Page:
Crooked I Recalls Dr. Dre & Aftermath Entertainment Trying To Sign Him In '90s

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Crooked I Recalls Dr. Dre & Aftermath Entertainment Trying To Sign Him In '90s

Crooked I reveals that back in 1999, just hours after he announced he was rolling with Death Row Records, Aftermath Entertainment asked to meet with him to discuss business.

Between 1996 and 2000, there was a longstanding feud between the label Dr. Dre co-founded in the early 1990s, and the label he left to launch five years later. Between artists on Death Row Records including Tupac, J. Flexx and Tha Realest taking verbal swipes at Dr. Dre, the Compton, California superstar's former business partner, Marion "Suge" Knight went as far as publicly releasing Dre's residential address on the Too Gangsta For TV documentary, and snatching his anticipated-album's title, Chronic 2000. Quite plausibly, bad blood existed for years between Death Row Records and Aftermath Entertainment.

In a new interview with VladTV, Crooked I reveals that Dr. Dre also attempted to counter with his former label. Recalling the 1999 contract Crooked I signed with Death Row, by way of Daz Dillinger and Big C-Style's short-lived Dogg Pound Records subsidiary, the Long Beach, California emcee revealed, "[Daz Dillinger and Big C-Style] were like, 'Yo, you wanna go fuck with Suge [Knight]?" Crooked I had recently left a deal with Virgin/Noo Trybe Records after several years on the major imprint. "There was nobody there from the old Death Row," Crooked added. "Suge was incarcerated and Daz was like the last man standing over there...everybody was gone." Hours later, Crooked says that he went to a Los Angeles radio station, and during an appearance, announced that he would be joining the notorious label, famed for its releases by Dre, Snoop Doggy Dogg and Tupac.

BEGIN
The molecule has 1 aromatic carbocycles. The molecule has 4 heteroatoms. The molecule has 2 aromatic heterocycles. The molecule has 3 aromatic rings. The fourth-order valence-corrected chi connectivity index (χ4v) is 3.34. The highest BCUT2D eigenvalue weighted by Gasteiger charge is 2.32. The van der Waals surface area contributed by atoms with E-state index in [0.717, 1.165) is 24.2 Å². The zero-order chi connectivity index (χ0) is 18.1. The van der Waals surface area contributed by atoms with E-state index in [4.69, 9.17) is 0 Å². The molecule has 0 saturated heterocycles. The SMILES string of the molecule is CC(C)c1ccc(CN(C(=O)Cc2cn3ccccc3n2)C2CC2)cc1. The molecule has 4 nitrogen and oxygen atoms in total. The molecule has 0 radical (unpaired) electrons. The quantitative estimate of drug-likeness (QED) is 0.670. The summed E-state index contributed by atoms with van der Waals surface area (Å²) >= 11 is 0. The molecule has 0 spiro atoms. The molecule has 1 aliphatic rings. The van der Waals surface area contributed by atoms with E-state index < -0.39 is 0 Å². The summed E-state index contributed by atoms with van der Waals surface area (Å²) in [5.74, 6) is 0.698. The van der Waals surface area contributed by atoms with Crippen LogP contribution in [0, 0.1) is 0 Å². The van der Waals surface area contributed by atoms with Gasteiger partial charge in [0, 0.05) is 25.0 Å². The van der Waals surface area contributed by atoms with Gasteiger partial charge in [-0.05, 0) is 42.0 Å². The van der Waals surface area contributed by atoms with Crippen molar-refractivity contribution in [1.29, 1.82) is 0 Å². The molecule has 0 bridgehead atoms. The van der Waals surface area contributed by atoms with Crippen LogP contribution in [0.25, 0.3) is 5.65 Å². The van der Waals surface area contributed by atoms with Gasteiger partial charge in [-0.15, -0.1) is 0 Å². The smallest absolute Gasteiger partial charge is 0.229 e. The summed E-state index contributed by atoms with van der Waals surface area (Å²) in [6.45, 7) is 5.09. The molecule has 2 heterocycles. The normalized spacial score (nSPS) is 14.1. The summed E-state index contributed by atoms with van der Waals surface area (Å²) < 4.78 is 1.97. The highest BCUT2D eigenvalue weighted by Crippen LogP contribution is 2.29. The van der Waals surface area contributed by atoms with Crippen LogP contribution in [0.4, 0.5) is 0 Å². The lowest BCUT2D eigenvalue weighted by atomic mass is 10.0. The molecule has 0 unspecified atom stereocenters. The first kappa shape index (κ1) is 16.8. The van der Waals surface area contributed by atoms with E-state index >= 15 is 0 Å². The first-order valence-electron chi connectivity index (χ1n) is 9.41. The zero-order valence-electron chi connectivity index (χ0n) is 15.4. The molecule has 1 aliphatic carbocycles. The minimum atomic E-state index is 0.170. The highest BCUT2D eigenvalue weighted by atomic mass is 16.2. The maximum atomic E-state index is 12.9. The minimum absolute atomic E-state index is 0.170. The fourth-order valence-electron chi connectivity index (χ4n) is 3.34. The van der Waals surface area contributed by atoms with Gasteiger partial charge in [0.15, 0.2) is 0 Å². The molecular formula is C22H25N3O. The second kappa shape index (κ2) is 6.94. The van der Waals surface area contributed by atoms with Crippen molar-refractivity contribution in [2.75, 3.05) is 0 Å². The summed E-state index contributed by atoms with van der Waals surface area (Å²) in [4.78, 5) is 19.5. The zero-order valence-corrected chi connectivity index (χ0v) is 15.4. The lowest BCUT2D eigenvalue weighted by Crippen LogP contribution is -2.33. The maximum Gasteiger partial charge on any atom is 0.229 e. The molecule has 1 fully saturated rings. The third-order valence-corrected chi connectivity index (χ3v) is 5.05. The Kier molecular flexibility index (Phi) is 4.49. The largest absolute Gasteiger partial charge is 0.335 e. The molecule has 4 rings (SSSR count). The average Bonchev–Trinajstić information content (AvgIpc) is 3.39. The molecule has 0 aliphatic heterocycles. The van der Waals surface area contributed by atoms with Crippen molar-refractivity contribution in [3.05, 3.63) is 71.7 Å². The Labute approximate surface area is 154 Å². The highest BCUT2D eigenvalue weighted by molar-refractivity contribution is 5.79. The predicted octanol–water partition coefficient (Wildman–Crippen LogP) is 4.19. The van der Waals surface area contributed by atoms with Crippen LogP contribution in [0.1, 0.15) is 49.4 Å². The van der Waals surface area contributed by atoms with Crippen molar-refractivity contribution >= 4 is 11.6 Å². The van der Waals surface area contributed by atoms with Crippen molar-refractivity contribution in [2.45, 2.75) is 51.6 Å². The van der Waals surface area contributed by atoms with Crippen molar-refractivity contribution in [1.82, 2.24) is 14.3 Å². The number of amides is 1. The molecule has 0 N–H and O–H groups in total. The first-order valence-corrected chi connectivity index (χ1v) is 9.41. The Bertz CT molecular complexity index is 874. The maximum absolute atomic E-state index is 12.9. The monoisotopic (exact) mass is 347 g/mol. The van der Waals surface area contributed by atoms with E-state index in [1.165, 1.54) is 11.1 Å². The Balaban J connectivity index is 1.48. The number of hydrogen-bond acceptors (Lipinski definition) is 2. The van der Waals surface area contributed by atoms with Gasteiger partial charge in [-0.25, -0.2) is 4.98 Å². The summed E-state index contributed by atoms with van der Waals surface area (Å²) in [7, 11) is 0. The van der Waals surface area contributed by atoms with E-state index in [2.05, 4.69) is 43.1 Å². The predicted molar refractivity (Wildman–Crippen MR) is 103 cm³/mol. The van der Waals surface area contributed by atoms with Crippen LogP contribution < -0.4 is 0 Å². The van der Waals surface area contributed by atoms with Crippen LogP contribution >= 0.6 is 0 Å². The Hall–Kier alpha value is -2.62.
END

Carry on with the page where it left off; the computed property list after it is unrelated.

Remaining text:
"As soon as I said that], I was signing with Death Row], somebody from Aftermath [Entertainment] called my homie Big C-Style, and said, 'Come over here. Let's talk.' So we went over there and saw [Dr.] Dre. It was my first time really, really, being around Dre—not just a 'Hey, what's up. How you doin'?,' but being inside the studio. We were at Record One, where he records at. [The] D.O.C.'s walkin' around." Crooked adds that Xzibit and King T were also prominent artists affiliated with Aftermath at that time, when Dr. Dre was reportedly wrapping 2001.

"Dre was like, 'I wanna fuck with you, on some level,'" Crooked recalls. "It was a time thing. He was finishing up some albums, and he wanted me to kick back and just wait." The Slaughterhouse emcee adds, "I was actually on the King T [Thy Kingdom Come] album. They put me on the King T album, which was never released."

After leaving his Aftermath meeting, Crooked I went to meet with then-incarcerated Death Row Records CEO Suge Knight in northern California. "I went to go see Suge, so I could weigh out my options. And Suge just offered me a gigantic check."

In turn, Crooked I would sign with Death Row, where he would remain as an artist nearly seven years. While appearing on remixes and soundtracks, the label never released a Crooked I album while he was signed to the label. In 2006, Crooked released a documentary, Life After Death Row. Under new ownership, the label would release recordings from his label tenure in 2010, as Hood Star.

Today, Crooked I's group Slaughterhouse, is signed to Shady/Interscope Records, which shares a lot of business staff with Dr. Dre's Aftermath Entertainment.

The full interview is below:

RELATED: Crooked I Says Death Row Records Still Owes Him $1 Million

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